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What the time of day tells us about pain

Published: 16 August 2017 - Pain Management

Pain patterns throughout the course of the day give us physios great insight into the actual pathology of your injury but also the contributing factors that have led to it.

Why does my body hurt in the morning?

If you are lucky, you get about eight hours of sleep each night.

That is a long time to spend with limited movement! Hours sleeping in relatively the same position means joint stiffness can take hold. You know the feeling; you get out of bed and you are hobbling around for the first few steps. This does seem to free up though after a hot shower and moving around for a bit.

Why do I feel pain more in the afternoon?

This usually indicates a postural component to your injury. Your body simply does not have the endurance to cope with the demands you place on it. This is probably most evident in office workers who slouch in front of a computer all day.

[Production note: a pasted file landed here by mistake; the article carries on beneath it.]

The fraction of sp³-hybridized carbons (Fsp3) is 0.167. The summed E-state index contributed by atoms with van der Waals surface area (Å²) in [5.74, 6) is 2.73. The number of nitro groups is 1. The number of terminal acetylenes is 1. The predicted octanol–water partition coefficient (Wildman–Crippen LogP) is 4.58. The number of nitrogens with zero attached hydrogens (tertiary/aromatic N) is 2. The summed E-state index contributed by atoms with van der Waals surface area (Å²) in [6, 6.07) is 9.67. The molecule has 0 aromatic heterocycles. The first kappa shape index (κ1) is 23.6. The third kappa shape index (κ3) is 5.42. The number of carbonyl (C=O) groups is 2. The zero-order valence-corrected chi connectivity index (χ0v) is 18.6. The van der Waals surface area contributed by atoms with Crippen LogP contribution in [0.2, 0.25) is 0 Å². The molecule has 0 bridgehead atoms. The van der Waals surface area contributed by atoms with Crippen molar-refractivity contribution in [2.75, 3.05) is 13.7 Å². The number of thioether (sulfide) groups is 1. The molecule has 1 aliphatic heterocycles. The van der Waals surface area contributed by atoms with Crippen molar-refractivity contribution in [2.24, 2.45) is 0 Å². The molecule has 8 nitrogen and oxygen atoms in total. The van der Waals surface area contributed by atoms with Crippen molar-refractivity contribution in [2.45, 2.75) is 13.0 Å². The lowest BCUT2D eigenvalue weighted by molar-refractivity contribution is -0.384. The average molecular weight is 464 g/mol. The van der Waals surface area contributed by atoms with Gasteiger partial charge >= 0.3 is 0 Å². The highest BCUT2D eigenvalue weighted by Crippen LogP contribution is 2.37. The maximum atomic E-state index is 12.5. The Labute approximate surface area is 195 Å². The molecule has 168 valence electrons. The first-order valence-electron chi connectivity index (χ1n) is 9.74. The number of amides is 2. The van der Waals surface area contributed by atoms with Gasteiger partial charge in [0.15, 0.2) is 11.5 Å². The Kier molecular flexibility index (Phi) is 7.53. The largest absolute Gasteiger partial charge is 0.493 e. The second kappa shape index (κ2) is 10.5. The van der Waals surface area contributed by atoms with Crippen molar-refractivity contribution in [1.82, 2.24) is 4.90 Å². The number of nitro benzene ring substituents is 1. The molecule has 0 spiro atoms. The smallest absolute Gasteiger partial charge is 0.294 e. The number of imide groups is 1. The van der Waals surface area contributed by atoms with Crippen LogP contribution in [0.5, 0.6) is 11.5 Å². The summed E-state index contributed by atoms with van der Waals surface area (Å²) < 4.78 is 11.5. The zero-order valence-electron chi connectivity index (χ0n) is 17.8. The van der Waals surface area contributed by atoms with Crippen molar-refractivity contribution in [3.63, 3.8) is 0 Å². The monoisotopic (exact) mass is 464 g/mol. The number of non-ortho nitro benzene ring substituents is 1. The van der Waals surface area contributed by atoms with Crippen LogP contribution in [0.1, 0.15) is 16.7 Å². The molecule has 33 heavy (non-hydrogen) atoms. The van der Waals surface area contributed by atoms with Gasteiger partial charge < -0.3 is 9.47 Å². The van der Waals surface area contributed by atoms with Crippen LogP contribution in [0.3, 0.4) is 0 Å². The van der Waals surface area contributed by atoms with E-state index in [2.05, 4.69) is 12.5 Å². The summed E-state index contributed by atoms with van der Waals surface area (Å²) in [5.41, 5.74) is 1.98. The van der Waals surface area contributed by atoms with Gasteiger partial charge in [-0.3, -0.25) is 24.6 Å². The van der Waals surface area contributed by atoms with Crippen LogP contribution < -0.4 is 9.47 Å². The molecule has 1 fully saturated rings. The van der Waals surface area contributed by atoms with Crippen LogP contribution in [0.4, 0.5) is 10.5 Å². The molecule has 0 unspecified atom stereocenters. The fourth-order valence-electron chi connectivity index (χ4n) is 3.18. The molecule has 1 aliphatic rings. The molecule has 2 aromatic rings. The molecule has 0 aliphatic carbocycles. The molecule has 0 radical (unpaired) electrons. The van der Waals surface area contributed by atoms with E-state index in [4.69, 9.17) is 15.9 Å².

Suffering pain throughout the night

Night pain is probably the most frustrating. You jump in to bed after a long day and you either can't get into a comfortable position because of your injury or if you do, within five minutes, the painful area starts throbbing. And throughout the course of the night, each time you roll over, your pain wakes you up. This starts that whole process all over again.

And let's face it, life is pretty miserable when you don't have a good night's sleep.

Night pain is an interesting one and there are two reasons for this:

1. At night, our cortisone levels decrease. Cortisone is our body's natural anti-inflammatory. So if you have an injury, night pain is increased because you don't have the protective effects of cortisone.

2. The other reason is distraction theory. It's dark and quiet, you don't have anything to think about other than the throbbing pain of your injury.

If any of this sounds like you, book your Free Initial Assessment with your Back In Motion physio who will help you identify the cause of your pain and determine the most appropriate course of treatment.

Author

Justin Mistry - Director and physiotherapist at Back In Motion Bundall